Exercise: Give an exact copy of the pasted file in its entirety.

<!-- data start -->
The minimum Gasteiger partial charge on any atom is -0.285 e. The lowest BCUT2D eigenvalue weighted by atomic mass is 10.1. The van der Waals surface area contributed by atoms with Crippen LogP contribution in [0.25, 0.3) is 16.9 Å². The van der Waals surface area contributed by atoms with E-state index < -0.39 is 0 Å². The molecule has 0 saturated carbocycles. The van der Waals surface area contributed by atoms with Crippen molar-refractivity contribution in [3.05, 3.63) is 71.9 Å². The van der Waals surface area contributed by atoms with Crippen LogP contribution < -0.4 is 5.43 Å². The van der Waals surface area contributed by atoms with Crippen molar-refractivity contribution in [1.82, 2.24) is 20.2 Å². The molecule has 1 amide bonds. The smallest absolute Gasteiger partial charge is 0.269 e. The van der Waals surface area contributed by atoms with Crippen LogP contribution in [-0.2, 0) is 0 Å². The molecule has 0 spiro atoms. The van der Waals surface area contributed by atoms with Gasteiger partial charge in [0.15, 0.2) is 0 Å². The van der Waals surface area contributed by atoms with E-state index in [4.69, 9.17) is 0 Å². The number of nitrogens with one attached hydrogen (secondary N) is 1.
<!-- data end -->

The minimum Gasteiger partial charge on any atom is -0.285 e. The lowest BCUT2D eigenvalue weighted by atomic mass is 10.1. The van der Waals surface area contributed by atoms with Crippen LogP contribution in [0.25, 0.3) is 16.9 Å². The van der Waals surface area contributed by atoms with E-state index < -0.39 is 0 Å². The molecule has 0 saturated carbocycles. The van der Waals surface area contributed by atoms with Crippen molar-refractivity contribution in [3.05, 3.63) is 71.9 Å². The van der Waals surface area contributed by atoms with Crippen LogP contribution < -0.4 is 5.43 Å². The van der Waals surface area contributed by atoms with Crippen molar-refractivity contribution in [1.82, 2.24) is 20.2 Å². The molecule has 1 amide bonds. The smallest absolute Gasteiger partial charge is 0.269 e. The van der Waals surface area contributed by atoms with Crippen LogP contribution in [-0.2, 0) is 0 Å². The molecule has 0 spiro atoms. The van der Waals surface area contributed by atoms with Gasteiger partial charge in [0.15, 0.2) is 0 Å². The van der Waals surface area contributed by atoms with E-state index in [4.69, 9.17) is 0 Å². The number of nitrogens with one attached hydrogen (secondary N) is 1.